When Kate Holland isn’t navigating the challenges of high school, you might catch her scaling some of the tallest mountains in the country.
Luckily, she’s good at both. Holland, a 2017 Akron Beacon Journal Star Student, ranks fourth in her class out of 263 students, all the while taking a course load filled with AP classes.
The 18-year-old’s list of achievements extends far beyond the classroom, though. Among one of her proudest was in 2016, when she climbed to the top of Mount Elbert in Colorado, which has the second-highest summit in the contiguous U.S.
“No experience is more humbling than feeling the grueling pain of each step, hearing your breaths, experiencing the pulsating beat of your heart as you ascend into the clouds, nearing 14,439 feet,” Holland wrote in her Star Student application. “You see the life flourish and then fade into the most perseverant organisms who dare to climb the heights to see the view from above.”
Holland said in the eight-hour hike to the top, she and her family encountered just a handful of others along the way.
“When you pass someone, it’s like your friend,” Holland said. “You’re enduring this horrible thing with the same goal: to see the world.”
Holland’s days are packed with activities from the scholastic to global scale. She’s an active member of the Spanish National Honor Society, National Honor Society, Key Club, the track team and student government.
For the past two years, Holland has also volunteered with the Liberty in North Korea club at her school, which raises money for refugees from the country.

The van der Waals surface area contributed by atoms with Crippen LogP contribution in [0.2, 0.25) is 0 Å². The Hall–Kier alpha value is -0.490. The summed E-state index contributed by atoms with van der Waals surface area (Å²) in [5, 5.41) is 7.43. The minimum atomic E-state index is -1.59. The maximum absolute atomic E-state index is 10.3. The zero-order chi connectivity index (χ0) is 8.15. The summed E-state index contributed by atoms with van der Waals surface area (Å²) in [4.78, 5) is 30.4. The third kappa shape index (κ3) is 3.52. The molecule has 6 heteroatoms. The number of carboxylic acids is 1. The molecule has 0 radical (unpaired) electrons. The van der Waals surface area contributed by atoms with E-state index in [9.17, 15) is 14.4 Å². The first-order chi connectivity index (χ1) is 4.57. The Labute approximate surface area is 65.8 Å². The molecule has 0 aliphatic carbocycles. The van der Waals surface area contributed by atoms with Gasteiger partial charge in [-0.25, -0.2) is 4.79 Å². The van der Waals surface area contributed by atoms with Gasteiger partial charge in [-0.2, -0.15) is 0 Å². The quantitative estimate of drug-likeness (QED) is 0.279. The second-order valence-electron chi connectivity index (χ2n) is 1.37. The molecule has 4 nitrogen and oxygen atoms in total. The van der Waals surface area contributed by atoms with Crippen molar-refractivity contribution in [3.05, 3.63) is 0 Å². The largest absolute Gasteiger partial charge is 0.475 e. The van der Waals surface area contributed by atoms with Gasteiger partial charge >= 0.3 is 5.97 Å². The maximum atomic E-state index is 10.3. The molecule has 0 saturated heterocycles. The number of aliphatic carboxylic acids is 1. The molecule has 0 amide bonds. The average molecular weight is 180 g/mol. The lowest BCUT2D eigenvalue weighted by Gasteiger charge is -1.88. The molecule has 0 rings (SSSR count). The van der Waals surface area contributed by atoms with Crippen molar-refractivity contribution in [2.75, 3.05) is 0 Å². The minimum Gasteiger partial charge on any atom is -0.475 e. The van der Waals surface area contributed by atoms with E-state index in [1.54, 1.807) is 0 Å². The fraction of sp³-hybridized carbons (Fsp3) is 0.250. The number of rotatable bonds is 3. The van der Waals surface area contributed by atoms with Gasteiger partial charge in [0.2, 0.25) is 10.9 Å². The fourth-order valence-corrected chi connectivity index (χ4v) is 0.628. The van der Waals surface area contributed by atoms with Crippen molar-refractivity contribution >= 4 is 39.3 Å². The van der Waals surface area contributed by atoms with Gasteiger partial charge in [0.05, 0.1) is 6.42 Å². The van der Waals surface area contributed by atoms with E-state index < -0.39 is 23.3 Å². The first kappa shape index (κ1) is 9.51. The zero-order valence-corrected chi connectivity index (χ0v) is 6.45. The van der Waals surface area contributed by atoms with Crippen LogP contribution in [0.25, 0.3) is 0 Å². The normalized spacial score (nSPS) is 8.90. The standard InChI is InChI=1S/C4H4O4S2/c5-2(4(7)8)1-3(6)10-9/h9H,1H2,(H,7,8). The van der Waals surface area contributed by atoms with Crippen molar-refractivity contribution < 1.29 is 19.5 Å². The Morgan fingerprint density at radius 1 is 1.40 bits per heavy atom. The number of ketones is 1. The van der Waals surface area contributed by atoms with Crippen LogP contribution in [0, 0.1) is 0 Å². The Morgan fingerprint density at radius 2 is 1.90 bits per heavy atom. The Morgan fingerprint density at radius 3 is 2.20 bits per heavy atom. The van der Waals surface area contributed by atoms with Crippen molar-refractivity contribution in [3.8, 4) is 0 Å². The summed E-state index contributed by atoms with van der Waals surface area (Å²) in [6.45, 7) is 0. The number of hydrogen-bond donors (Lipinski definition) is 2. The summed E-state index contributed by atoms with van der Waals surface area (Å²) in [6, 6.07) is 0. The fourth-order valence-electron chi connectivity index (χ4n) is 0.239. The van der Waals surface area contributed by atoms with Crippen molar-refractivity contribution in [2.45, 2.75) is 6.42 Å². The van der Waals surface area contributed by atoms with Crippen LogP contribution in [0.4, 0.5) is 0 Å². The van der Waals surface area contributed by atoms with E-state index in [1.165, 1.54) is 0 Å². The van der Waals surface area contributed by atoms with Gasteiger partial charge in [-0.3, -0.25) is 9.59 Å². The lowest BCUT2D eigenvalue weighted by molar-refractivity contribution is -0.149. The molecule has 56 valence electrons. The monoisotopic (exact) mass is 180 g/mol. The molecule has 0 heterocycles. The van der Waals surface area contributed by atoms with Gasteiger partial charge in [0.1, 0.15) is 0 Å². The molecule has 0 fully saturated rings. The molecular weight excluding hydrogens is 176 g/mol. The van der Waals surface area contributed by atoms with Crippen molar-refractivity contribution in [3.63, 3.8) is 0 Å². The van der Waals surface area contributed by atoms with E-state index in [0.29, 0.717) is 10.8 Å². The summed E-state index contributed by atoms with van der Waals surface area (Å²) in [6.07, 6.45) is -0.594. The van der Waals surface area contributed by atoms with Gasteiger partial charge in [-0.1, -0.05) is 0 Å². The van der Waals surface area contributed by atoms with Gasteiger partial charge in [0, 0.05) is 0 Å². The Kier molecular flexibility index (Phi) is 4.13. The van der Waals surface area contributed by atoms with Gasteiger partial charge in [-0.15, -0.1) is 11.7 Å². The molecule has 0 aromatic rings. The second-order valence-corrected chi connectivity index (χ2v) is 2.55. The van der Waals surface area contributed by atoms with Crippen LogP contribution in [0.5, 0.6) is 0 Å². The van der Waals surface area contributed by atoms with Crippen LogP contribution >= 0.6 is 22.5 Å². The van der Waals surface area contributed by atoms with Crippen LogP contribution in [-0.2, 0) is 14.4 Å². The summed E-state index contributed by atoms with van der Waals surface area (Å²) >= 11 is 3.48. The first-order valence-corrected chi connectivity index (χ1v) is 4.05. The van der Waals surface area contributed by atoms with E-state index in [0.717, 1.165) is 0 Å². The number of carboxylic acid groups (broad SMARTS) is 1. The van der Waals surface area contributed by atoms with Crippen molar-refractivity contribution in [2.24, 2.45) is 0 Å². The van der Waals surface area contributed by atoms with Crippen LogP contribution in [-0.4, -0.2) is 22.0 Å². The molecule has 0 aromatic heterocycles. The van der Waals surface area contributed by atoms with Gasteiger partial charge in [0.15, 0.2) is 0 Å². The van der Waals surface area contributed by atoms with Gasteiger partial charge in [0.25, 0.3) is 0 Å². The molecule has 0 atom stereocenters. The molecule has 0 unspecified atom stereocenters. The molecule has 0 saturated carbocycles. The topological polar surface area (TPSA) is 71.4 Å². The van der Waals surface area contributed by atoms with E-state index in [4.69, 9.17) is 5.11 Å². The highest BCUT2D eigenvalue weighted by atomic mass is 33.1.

“I think joining that club has really helped me to find empathy for people who don’t have a lot,” Holland said.
Holland considers pole-vaulting for the varsity team one of her greatest accomplishments. It’s a sport she picked up on a whim when she saw people “flying through the air” her freshman year and put it on her bucket list. She’s since reached a personal record of 9 feet, 6 inches.
Sarah Bodnar, the principal of Copley High School, said one of Holland’s teachers described her as “one of the finest students” they’d ever had at the school.
“Because of her involvement, qualities such as respect, honesty and integrity are all part of her mental, spiritual and emotional nature,” Bodnar said.
Holland eventually wants to become a dermatologist and work for Doctors Without Borders, a group of doctors who deliver emergency medical aid around the world, to “truly help and understand people of different cultures,” Holland said.
“It just seems like there’s so many places we kind of neglect. I’ve become very focused on Syria. I think that area of world is incredibly fascinating,” Holland said. “If I could do anything to help those people, that would be success in my life.”
Part of Holland’s motivation comes from her own struggle with eczema. She hopes to eventually develop a cure for the skin condition —a cure she’s been working on since childhood. Holland said when she was little, she would sneak down to her kitchen and experiment with household items, like olive oil or honey, to see if anything would soothe the painful condition.
“I was kind of feisty and thought I could come up with a cure,” Holland said with a laugh.
Theresa Cottom can be reached at 330-996-3216 or firstname.lastname@example.org.